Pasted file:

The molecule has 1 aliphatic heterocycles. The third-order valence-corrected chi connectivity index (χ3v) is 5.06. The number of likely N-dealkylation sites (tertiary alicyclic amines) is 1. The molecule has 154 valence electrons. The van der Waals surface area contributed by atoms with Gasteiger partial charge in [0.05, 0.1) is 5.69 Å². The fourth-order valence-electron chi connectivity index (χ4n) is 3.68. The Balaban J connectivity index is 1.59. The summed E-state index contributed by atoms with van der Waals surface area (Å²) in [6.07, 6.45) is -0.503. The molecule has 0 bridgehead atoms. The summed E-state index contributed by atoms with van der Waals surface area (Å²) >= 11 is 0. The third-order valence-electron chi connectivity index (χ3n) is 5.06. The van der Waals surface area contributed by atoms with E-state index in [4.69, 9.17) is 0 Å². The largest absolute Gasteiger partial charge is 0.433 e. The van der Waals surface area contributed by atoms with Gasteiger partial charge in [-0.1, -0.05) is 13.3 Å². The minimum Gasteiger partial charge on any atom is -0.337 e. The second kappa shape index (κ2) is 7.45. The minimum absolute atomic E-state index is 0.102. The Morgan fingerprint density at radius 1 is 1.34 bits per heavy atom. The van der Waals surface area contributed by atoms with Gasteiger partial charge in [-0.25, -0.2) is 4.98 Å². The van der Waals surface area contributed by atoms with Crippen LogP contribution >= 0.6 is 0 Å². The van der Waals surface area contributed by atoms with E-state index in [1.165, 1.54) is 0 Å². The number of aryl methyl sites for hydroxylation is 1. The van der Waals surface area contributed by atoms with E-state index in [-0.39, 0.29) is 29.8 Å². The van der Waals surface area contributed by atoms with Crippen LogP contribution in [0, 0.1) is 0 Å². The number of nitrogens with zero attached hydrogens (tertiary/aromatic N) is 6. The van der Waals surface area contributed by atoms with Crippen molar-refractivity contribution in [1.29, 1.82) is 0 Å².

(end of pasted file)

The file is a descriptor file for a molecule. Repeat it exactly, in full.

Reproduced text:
The molecule has 1 aliphatic heterocycles. The third-order valence-corrected chi connectivity index (χ3v) is 5.06. The number of likely N-dealkylation sites (tertiary alicyclic amines) is 1. The molecule has 154 valence electrons. The van der Waals surface area contributed by atoms with Gasteiger partial charge in [0.05, 0.1) is 5.69 Å². The fourth-order valence-electron chi connectivity index (χ4n) is 3.68. The Balaban J connectivity index is 1.59. The summed E-state index contributed by atoms with van der Waals surface area (Å²) in [6.07, 6.45) is -0.503. The molecule has 0 bridgehead atoms. The summed E-state index contributed by atoms with van der Waals surface area (Å²) >= 11 is 0. The third-order valence-electron chi connectivity index (χ3n) is 5.06. The van der Waals surface area contributed by atoms with E-state index in [4.69, 9.17) is 0 Å². The largest absolute Gasteiger partial charge is 0.433 e. The van der Waals surface area contributed by atoms with Gasteiger partial charge in [-0.1, -0.05) is 13.3 Å². The minimum Gasteiger partial charge on any atom is -0.337 e. The second kappa shape index (κ2) is 7.45. The minimum absolute atomic E-state index is 0.102. The Morgan fingerprint density at radius 1 is 1.34 bits per heavy atom. The van der Waals surface area contributed by atoms with Gasteiger partial charge in [-0.25, -0.2) is 4.98 Å². The van der Waals surface area contributed by atoms with Crippen LogP contribution >= 0.6 is 0 Å². The van der Waals surface area contributed by atoms with E-state index in [1.165, 1.54) is 0 Å². The number of aryl methyl sites for hydroxylation is 1. The van der Waals surface area contributed by atoms with E-state index in [-0.39, 0.29) is 29.8 Å². The van der Waals surface area contributed by atoms with Crippen LogP contribution in [0, 0.1) is 0 Å². The number of nitrogens with zero attached hydrogens (tertiary/aromatic N) is 6. The van der Waals surface area contributed by atoms with Crippen molar-refractivity contribution in [1.29, 1.82) is 0 Å².